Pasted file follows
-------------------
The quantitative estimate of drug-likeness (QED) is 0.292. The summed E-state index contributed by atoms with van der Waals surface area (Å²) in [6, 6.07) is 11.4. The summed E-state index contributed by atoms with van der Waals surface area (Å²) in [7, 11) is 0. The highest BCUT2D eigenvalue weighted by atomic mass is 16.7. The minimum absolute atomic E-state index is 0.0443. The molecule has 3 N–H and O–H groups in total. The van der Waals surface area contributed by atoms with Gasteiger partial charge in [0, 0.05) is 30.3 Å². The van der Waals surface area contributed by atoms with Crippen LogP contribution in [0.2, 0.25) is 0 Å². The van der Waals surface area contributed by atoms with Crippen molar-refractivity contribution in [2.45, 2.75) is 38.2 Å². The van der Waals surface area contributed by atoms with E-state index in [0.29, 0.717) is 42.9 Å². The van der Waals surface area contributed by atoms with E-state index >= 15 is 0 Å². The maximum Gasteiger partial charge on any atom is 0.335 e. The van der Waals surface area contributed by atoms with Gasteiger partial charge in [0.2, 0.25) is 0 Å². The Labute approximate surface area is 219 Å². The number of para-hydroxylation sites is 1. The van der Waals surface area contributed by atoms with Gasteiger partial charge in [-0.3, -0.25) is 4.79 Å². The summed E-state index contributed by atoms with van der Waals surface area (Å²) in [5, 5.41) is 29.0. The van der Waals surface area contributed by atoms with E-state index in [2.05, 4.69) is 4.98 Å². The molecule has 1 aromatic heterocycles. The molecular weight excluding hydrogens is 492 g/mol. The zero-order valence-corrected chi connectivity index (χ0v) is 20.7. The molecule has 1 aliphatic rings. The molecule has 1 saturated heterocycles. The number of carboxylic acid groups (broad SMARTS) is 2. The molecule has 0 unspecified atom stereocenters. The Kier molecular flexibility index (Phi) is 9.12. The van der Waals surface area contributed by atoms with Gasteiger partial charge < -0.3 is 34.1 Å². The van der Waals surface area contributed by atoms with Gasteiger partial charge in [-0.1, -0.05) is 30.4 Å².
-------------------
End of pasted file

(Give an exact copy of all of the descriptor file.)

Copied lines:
The quantitative estimate of drug-likeness (QED) is 0.292. The summed E-state index contributed by atoms with van der Waals surface area (Å²) in [6, 6.07) is 11.4. The summed E-state index contributed by atoms with van der Waals surface area (Å²) in [7, 11) is 0. The highest BCUT2D eigenvalue weighted by atomic mass is 16.7. The minimum absolute atomic E-state index is 0.0443. The molecule has 3 N–H and O–H groups in total. The van der Waals surface area contributed by atoms with Gasteiger partial charge in [0, 0.05) is 30.3 Å². The van der Waals surface area contributed by atoms with Crippen LogP contribution in [0.2, 0.25) is 0 Å². The van der Waals surface area contributed by atoms with Crippen molar-refractivity contribution in [2.45, 2.75) is 38.2 Å². The van der Waals surface area contributed by atoms with E-state index in [0.29, 0.717) is 42.9 Å². The van der Waals surface area contributed by atoms with E-state index >= 15 is 0 Å². The maximum Gasteiger partial charge on any atom is 0.335 e. The van der Waals surface area contributed by atoms with Gasteiger partial charge in [0.2, 0.25) is 0 Å². The Labute approximate surface area is 219 Å². The number of para-hydroxylation sites is 1. The van der Waals surface area contributed by atoms with Gasteiger partial charge in [-0.3, -0.25) is 4.79 Å². The summed E-state index contributed by atoms with van der Waals surface area (Å²) in [5, 5.41) is 29.0. The van der Waals surface area contributed by atoms with E-state index in [2.05, 4.69) is 4.98 Å². The molecule has 1 aromatic heterocycles. The molecular weight excluding hydrogens is 492 g/mol. The zero-order valence-corrected chi connectivity index (χ0v) is 20.7. The molecule has 1 aliphatic rings. The molecule has 1 saturated heterocycles. The number of carboxylic acid groups (broad SMARTS) is 2. The molecule has 0 unspecified atom stereocenters. The Kier molecular flexibility index (Phi) is 9.12. The van der Waals surface area contributed by atoms with Gasteiger partial charge < -0.3 is 34.1 Å². The van der Waals surface area contributed by atoms with Gasteiger partial charge in [-0.1, -0.05) is 30.4 Å².